All of this led to a great increase of business and manufacturing in the home cities. A large market opened up for Greek wares. New kinds of ships were invented that enabled the Greeks to obtain control of the seas. Rugs were imported from the Orient; grain, fish, and amber from the north; bronzes from Italy. Athens became a great manufacturing center for pottery which was decorated very beautifully. Pottery was for Athens what the textile and woolen mills were for the United States.

The date 600 B.C. was as important to Greek history as was the middle of the nineteenth century to our own history. It centered upon a period of rapid commercial growth. It is well to remember that both of these dates occurred in the middle of long, cold periods. Recall how in the mid-nineteenth century our clipper ships were sailing all over the world.

With the dawn of the 500'5 B.C. it was evident that the character of the ancient World was radically changing. Time does not permit a detailed account of how the Ancient Egyptian, Babylonian, and Assyrian empires differed from the Greek and Roman civilizations. The older civilizations were preoccupied with religion, and everything was explained supernaturally. When religion did not preoccupy them military conquests did. The new 1000-year period was to be based on rational thought and naturalistic explanations. crude though they were. This meant that it would also be based on new inventions, new types economy. new ways of living, new forms of architecture and a new outlook on life.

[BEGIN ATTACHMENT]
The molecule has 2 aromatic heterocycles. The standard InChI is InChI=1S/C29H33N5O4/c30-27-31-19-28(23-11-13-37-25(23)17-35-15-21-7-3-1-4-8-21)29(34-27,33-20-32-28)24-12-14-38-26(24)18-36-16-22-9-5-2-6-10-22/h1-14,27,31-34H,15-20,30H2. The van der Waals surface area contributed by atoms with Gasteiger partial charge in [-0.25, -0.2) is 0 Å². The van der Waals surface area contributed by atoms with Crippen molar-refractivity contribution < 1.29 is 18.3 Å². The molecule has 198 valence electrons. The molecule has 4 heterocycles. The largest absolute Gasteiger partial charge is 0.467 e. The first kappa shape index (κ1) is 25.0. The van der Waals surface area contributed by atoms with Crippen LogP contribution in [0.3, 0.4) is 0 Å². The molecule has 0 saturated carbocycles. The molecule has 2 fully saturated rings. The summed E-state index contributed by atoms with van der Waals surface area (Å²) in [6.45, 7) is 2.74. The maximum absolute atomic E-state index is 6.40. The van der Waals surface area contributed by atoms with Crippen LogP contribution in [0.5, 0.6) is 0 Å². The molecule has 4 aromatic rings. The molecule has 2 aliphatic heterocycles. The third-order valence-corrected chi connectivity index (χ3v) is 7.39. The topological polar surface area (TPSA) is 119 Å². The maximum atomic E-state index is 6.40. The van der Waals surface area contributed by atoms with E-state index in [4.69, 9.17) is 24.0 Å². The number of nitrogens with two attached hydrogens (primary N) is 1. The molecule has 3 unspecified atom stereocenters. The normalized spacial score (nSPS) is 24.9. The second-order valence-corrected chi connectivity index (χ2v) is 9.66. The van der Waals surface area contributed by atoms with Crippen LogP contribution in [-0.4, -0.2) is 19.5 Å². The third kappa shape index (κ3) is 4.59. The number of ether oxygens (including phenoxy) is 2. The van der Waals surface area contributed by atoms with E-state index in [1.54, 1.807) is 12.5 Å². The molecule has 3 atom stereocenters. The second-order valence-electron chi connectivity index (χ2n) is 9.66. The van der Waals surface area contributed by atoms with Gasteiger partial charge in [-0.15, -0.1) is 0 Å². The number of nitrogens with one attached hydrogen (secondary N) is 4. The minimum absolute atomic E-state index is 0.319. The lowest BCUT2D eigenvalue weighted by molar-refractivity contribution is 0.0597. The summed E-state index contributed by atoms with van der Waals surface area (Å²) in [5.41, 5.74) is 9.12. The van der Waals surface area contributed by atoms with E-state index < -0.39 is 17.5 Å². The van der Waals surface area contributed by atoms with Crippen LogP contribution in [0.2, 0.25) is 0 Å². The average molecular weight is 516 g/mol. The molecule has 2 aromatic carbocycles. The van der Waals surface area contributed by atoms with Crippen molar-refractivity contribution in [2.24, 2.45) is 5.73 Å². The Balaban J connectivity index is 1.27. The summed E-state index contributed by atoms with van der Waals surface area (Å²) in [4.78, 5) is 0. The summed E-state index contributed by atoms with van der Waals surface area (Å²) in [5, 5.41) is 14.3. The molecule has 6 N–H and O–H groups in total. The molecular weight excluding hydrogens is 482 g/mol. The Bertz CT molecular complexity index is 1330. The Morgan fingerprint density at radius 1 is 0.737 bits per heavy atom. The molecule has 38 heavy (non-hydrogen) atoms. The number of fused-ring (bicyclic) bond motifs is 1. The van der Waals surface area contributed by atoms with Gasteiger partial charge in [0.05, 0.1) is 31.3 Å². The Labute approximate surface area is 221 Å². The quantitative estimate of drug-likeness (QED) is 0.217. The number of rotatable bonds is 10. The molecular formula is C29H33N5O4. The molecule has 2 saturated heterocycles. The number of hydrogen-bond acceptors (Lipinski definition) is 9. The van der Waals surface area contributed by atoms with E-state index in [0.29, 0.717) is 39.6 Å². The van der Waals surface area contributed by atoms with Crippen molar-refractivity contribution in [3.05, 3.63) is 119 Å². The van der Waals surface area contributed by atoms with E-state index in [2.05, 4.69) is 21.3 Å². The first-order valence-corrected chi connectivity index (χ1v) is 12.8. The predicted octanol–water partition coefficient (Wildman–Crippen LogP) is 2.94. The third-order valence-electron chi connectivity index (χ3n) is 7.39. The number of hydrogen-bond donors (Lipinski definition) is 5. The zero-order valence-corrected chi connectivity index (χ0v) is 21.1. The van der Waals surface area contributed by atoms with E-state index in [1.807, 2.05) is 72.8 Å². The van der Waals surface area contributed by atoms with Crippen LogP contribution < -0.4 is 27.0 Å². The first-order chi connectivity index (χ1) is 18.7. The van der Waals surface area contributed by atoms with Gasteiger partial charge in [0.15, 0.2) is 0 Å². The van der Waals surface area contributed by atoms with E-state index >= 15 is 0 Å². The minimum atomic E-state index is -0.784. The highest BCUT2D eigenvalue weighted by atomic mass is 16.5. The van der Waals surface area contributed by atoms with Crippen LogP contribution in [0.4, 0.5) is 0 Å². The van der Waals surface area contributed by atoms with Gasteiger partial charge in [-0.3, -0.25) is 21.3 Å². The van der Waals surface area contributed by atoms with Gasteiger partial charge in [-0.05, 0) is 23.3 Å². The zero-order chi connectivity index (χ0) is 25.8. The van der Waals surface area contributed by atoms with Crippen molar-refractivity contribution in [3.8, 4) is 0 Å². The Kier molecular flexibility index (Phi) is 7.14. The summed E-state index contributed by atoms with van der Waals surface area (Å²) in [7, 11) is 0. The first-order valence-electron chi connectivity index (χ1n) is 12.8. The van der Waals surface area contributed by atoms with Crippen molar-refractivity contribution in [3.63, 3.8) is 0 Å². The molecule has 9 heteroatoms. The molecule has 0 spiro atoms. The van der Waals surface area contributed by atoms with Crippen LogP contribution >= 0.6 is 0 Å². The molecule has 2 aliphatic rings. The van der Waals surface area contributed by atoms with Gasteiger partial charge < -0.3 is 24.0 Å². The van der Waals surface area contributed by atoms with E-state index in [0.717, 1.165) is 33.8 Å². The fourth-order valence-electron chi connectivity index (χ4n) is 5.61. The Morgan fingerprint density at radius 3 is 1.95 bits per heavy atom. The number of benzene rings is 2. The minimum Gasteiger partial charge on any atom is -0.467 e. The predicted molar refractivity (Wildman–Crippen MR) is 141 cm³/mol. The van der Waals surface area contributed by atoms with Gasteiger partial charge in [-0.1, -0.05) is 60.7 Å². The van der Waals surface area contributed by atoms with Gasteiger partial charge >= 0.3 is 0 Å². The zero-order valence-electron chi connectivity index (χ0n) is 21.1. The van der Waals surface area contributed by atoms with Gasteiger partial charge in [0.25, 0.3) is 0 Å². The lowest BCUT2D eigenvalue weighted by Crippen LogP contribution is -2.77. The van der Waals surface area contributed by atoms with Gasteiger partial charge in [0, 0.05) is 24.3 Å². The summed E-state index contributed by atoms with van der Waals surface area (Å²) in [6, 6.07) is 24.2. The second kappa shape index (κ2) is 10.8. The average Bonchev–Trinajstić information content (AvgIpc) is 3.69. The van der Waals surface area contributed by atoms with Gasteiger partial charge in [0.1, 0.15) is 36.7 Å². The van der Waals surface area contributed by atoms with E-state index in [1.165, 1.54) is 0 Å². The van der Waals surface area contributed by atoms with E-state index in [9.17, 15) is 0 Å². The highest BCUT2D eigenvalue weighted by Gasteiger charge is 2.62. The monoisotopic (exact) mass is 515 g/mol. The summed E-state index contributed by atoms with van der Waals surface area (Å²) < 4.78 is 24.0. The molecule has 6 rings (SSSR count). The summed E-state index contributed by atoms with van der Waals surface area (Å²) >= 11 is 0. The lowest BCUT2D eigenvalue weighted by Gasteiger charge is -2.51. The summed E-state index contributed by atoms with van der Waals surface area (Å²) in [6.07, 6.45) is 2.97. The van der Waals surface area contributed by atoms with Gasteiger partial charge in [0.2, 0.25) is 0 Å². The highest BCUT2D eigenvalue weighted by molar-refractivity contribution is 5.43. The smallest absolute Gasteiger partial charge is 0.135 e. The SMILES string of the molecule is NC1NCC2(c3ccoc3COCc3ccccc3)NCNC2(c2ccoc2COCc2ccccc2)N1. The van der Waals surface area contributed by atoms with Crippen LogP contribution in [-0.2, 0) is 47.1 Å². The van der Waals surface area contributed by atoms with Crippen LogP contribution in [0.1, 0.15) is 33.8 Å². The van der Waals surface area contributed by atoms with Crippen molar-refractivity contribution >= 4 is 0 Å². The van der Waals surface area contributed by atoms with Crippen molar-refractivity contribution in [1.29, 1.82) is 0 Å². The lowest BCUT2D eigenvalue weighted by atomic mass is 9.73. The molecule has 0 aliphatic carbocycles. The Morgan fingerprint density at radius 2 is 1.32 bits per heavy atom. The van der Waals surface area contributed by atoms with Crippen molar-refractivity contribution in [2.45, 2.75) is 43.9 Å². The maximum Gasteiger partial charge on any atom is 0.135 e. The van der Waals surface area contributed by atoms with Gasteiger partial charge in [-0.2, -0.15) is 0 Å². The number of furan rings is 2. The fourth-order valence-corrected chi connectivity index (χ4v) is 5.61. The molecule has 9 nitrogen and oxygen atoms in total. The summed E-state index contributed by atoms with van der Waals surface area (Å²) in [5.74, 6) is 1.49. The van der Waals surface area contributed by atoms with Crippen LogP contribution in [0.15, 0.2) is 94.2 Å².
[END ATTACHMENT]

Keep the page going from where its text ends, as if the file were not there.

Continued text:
The old ways of thinking, the old religions. the old techniques of living, and the old political and economic patterns were now outmoded. In other words. the Greek and Roman civilizations came into being as a result of great revolutions and of a tremendous increase in the capacity of mankind to think.

Another natural breaking point in history occurred 500 years later when t here took place another very profound revolution--the birth of the Christian Church. Five hundred years after that in fifth century, came another one of the major breaks or turning points in history that happens only once in a thousand years, namely, the fall of Rome and of all the other ancient civilizations as well. This century marked the end of ancient times and the beginning of Medieval history. The next turning point occurred in the tenth century with the emergence of Feudalism. The next took place in the 15th century at the end of another 1000 year period, when Medieval history ended and the Modern world began. Institutions and ways of thinking once more changed very drastically. Once more an old world died and a new one was born.